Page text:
LAS VEGAS -- New York-based Cablevision is upping its investment in advanced advertising and dynamic ad insertion (DAI), teaming with Google's DoubleClick ad platform to enable better decisioning around purchasing and placement of ads during TV time slots, the company announced here at the National Association of Broadcasters tradeshow.
Television has traditionally shied away from programmatic advertising because of the risk of ads being programmed that fall outside of the industry's strict compliance rules, Google's Daniel Alegre, president of global partnerships, said in a closing keynote here that announced the new partnership. At the same time, IP-based technologies make both DAI and programmatic buying and selling very compelling for content distributors.
Cablevision Chief Operating Officer Kristin Dolan said that the move is part of the operator's focus on "putting the customer first," but the partnership is also a way to capitalize on the knowledge that over half of the downstream traffic on Cablevision's broadband service is video. The operator is also keenly interested in keeping its subscribers watching via its set-top boxes, rather than switching over to another input such as a streaming device -- hence its move two years ago to bring Hulu onto its set-tops.
Cablevision already sells 30 percent of its media on an addressable basis, Dolan said, and the operator has partnered with DoubleClick on its Web properties for some time now. "We delivered over 1 billion addressable impressions this year," she said.
Addressable advertising can boost cable revenue in a number of ways, Dolan said. For example, Cablevision sees about 100 million viewing hours spent across multiple screens; with dynamic ad insertion (DAI), the operator can place ads targeting each of those screens.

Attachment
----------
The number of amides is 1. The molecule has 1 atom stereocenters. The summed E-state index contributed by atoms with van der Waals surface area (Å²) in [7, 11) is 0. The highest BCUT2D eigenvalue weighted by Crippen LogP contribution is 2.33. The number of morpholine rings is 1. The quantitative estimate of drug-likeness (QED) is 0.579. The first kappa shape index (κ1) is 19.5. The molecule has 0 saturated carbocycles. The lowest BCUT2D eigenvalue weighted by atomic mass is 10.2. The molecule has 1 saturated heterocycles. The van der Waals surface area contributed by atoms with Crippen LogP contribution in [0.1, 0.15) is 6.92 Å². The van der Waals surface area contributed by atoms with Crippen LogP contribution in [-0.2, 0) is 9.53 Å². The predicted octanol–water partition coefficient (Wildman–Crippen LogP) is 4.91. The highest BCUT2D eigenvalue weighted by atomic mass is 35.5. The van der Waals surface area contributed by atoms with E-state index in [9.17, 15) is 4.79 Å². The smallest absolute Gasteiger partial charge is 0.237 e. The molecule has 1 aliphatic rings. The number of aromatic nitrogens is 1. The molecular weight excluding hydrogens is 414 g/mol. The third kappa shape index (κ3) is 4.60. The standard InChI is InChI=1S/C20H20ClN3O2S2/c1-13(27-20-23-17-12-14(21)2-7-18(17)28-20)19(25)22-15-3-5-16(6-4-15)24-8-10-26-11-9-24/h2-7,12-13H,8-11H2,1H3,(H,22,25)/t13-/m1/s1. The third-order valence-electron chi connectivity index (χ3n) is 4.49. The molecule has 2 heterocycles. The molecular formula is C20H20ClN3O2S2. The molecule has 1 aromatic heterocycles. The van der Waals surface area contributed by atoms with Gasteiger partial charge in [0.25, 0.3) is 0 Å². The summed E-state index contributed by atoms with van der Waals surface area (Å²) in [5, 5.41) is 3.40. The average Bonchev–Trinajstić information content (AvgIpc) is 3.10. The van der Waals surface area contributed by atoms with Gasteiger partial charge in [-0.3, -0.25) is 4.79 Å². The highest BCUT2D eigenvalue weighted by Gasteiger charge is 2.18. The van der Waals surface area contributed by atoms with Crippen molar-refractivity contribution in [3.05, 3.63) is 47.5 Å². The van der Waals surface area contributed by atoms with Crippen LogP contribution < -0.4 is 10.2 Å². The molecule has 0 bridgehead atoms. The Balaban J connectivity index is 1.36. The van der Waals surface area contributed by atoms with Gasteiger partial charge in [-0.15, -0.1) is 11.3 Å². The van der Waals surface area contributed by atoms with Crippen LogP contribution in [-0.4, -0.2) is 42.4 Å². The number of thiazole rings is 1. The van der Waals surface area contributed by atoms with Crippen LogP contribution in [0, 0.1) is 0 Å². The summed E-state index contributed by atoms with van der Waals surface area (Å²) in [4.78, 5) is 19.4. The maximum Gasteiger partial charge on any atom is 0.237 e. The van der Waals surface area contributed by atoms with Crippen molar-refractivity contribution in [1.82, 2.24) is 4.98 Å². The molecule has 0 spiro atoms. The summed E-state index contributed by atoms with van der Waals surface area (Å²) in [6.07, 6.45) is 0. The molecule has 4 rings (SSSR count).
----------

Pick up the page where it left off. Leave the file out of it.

Further, IP-based addressable, programmatic advertising can make selling on a premium basis easier as well. "(We have an) audience app which our account reps love," she said, explaining that sales staff can show buyers a customized media schedule and book those ads into specific slots within the schedule during the same meeting. In addition, "we sell more long-tail content … now that we have viewership data" even on smaller networks, giving buyers a better view into who's watching what, when and where.
With dynamic ad insertion moving into the traditional TV space, does that spell the end of more traditional ad programming as well? Not really, both Dolan and Alegre said. "DAI is the third leg of the stool," said Dolan, with traditional advertising still being a great option for major brands, such as automobiles, in order to maintain brand recognition. "But then when you segment you can do it by type of car such as the sedan, the sports car" and so on, she said.
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UPDATED: This story was updated to reflect the fact that the deal is only between Cablevision and Google.